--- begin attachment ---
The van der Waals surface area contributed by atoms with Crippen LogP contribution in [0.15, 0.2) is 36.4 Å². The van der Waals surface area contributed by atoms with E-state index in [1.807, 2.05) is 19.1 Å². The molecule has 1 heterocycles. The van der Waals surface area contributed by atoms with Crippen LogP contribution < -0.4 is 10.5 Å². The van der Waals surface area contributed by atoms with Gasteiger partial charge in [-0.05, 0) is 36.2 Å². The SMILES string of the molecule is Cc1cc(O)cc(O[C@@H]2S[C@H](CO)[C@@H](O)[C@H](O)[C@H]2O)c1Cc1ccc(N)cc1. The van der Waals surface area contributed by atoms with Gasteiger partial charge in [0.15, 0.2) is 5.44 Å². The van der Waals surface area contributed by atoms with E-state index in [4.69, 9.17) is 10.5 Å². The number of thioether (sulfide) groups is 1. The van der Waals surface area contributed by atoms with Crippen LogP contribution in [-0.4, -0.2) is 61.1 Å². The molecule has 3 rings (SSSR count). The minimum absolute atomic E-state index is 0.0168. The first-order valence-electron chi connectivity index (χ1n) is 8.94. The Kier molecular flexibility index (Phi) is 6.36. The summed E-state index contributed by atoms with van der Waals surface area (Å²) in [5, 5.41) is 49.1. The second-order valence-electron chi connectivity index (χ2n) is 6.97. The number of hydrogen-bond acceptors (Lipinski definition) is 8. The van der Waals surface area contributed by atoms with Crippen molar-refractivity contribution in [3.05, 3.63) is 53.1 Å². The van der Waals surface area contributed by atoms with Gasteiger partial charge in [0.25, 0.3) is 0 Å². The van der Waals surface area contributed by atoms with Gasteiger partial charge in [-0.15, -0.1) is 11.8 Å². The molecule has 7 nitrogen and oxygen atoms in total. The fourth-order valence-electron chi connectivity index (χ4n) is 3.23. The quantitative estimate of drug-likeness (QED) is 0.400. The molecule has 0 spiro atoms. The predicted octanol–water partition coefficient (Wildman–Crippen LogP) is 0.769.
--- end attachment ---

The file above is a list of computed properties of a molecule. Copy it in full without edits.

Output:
The van der Waals surface area contributed by atoms with Crippen LogP contribution in [0.15, 0.2) is 36.4 Å². The van der Waals surface area contributed by atoms with E-state index in [1.807, 2.05) is 19.1 Å². The molecule has 1 heterocycles. The van der Waals surface area contributed by atoms with Crippen LogP contribution < -0.4 is 10.5 Å². The van der Waals surface area contributed by atoms with Gasteiger partial charge in [-0.05, 0) is 36.2 Å². The SMILES string of the molecule is Cc1cc(O)cc(O[C@@H]2S[C@H](CO)[C@@H](O)[C@H](O)[C@H]2O)c1Cc1ccc(N)cc1. The van der Waals surface area contributed by atoms with Gasteiger partial charge in [0.15, 0.2) is 5.44 Å². The van der Waals surface area contributed by atoms with E-state index in [4.69, 9.17) is 10.5 Å². The number of thioether (sulfide) groups is 1. The van der Waals surface area contributed by atoms with Crippen LogP contribution in [-0.4, -0.2) is 61.1 Å². The molecule has 3 rings (SSSR count). The minimum absolute atomic E-state index is 0.0168. The first-order valence-electron chi connectivity index (χ1n) is 8.94. The Kier molecular flexibility index (Phi) is 6.36. The summed E-state index contributed by atoms with van der Waals surface area (Å²) in [5, 5.41) is 49.1. The second-order valence-electron chi connectivity index (χ2n) is 6.97. The number of hydrogen-bond acceptors (Lipinski definition) is 8. The van der Waals surface area contributed by atoms with Crippen molar-refractivity contribution in [3.05, 3.63) is 53.1 Å². The van der Waals surface area contributed by atoms with Gasteiger partial charge in [0.25, 0.3) is 0 Å². The van der Waals surface area contributed by atoms with Gasteiger partial charge in [-0.15, -0.1) is 11.8 Å². The molecule has 7 nitrogen and oxygen atoms in total. The fourth-order valence-electron chi connectivity index (χ4n) is 3.23. The quantitative estimate of drug-likeness (QED) is 0.400. The molecule has 0 spiro atoms. The predicted octanol–water partition coefficient (Wildman–Crippen LogP) is 0.769.